But once I had a chance to use one, and take advantage of it's capabilities, I was hooked. Now, seven of my machines are 3-phase, some on a rotary converter, most on individual VFDs- and I'm working on either aquiring or converting still more.

Apart from the cost (a bit over that of a simple single-phase motor) and the additional complexity (more wiring, plus control conversion, plus some programming) there's very little drawback.

I imagine we'll be seeing more and more of that kind of setup on commercial products, like treadmills and the like- and hopefully they'll be as easy to salvage hardware from as the current ones. :D

Doc.

RB211
05-14-2010, 01:14 PM
I imagine we'll be seeing more and more of that kind of setup on commercial products, like treadmills and the like- and hopefully they'll be as easy to salvage hardware from as the current ones. :D

Doc.

At my gym, every piece of cardio equipment that has an electric motor I'd wager does in fact have a vfd.

MaxHeadRoom
05-14-2010, 02:55 PM
At my gym, every piece of cardio equipment that has an electric motor I'd wager does in fact have a vfd.

Sure they'r not DC variable speed? ;)
Max.

Doc Nickel
05-14-2010, 03:26 PM
Sure they'r not DC variable speed?

-All the "home" treadmills I've taken apart have been cheap DC motors. But I took apart three heavy "industrial" treadmills from a local fitness place, and two of them had an oddball open-frame motor that the tags said were "115V 3-phase", and had six conductor cables.

The third, though, did have a monster 4HP (!) 220v DC motor, that I still wish I could find a speed controller for.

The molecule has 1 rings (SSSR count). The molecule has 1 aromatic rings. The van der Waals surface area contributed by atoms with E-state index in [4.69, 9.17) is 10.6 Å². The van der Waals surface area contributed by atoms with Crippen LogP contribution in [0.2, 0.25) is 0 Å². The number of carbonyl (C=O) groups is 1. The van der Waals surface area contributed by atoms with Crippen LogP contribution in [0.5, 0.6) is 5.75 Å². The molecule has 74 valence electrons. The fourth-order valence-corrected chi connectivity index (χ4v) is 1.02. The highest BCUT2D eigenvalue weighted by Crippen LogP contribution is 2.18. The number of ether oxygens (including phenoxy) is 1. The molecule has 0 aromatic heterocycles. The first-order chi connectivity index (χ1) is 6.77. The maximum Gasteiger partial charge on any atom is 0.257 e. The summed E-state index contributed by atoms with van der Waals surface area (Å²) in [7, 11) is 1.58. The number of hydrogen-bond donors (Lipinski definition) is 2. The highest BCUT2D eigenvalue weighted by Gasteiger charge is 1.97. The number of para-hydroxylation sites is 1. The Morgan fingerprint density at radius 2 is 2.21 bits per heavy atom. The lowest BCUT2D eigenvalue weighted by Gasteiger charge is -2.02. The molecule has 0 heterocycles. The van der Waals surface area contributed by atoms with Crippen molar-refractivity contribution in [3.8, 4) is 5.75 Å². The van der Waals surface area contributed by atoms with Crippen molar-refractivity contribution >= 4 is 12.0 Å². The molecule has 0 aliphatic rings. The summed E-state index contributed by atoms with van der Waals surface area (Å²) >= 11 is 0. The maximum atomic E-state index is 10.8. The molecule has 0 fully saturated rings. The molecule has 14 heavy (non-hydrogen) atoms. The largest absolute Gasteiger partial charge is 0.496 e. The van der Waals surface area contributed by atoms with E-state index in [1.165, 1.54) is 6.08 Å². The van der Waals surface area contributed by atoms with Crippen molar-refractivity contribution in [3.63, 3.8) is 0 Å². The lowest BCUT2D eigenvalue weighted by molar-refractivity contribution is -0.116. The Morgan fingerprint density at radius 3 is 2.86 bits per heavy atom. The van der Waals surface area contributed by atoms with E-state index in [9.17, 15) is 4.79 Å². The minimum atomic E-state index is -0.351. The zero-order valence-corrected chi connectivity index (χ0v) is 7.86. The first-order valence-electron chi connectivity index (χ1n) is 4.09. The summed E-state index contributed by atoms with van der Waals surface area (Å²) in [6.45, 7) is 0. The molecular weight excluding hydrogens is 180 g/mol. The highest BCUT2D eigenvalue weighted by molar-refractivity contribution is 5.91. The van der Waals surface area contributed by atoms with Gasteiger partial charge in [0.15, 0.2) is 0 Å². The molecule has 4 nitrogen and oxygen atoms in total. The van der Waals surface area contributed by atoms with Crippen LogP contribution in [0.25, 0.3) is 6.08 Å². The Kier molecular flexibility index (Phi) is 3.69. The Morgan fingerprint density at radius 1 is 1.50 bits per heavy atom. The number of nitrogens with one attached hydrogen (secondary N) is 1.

Doc.

MaxHeadRoom
05-14-2010, 04:01 PM
The third, though, did have a monster 4HP (!) 220v DC motor, that I still wish I could find a speed controller for.

Doc.

Ebay 220602357780 ?
Max.

Bguns
05-15-2010, 04:06 AM
Gee, expecting major flame war...

Capitals only, usually mean fun... Should have just numbered the individual lines.. Military training, called Bullet Statements on Soldier evaluation reports... Short, to the point, minus BS...

I just had a 85 year old customer in, He does not see so good... :)

I have actually installed 3 VFD's of mixed breeds. Leeson, AC Tech, Teco.

They work, and well.

I still think a SB 9/Atlas with a Serpentine or V belt drive, will bust a gut with 2 hp. :)

The stock 1 inch wide flat belt will provide protection, but also will not transmit the full 2 hp... Even J head step pulley Bridgeports, use fractional hp rated belts.

My 1937 or so, SB already has had cast iron back gear brazed up ...

My electrical experience is pretty basic, but I did stay in a Ham Shack Inn last night.... de WL7WW

lakeside53
05-15-2010, 11:09 AM
The lathe can work fine with a 2hp motor... You simply program in reasonable current limits to stop the user from inadvertently making the motor develop more than say 1hp. The advantage of a larger motor is more power at reduced rpm - less belt or gear changing.

If you don't program in lower limits, a tool crash may well break something.

It's common for varibale speed lathes to have quite large motors to compensate for low power at low rpm.

ulav8r
05-16-2010, 05:31 PM
At least one high priced treadmill has a VFD adn 3 phase motor. It is advertised as a 5 hp motor. According to the lab report the motor will develop 5 hp at 380 volts and 120htz. The vfd supplied has 120V input and puts out 7 amps, in other words it is a 1 hp VFD and the treadmill will not produce more even though the motor could produce more power with the right VFD and power supply. I have one of the motors and a 2 hp LG VFD thats will be installed on my heavy 10 if I ever have a shop and power supply that can handle it.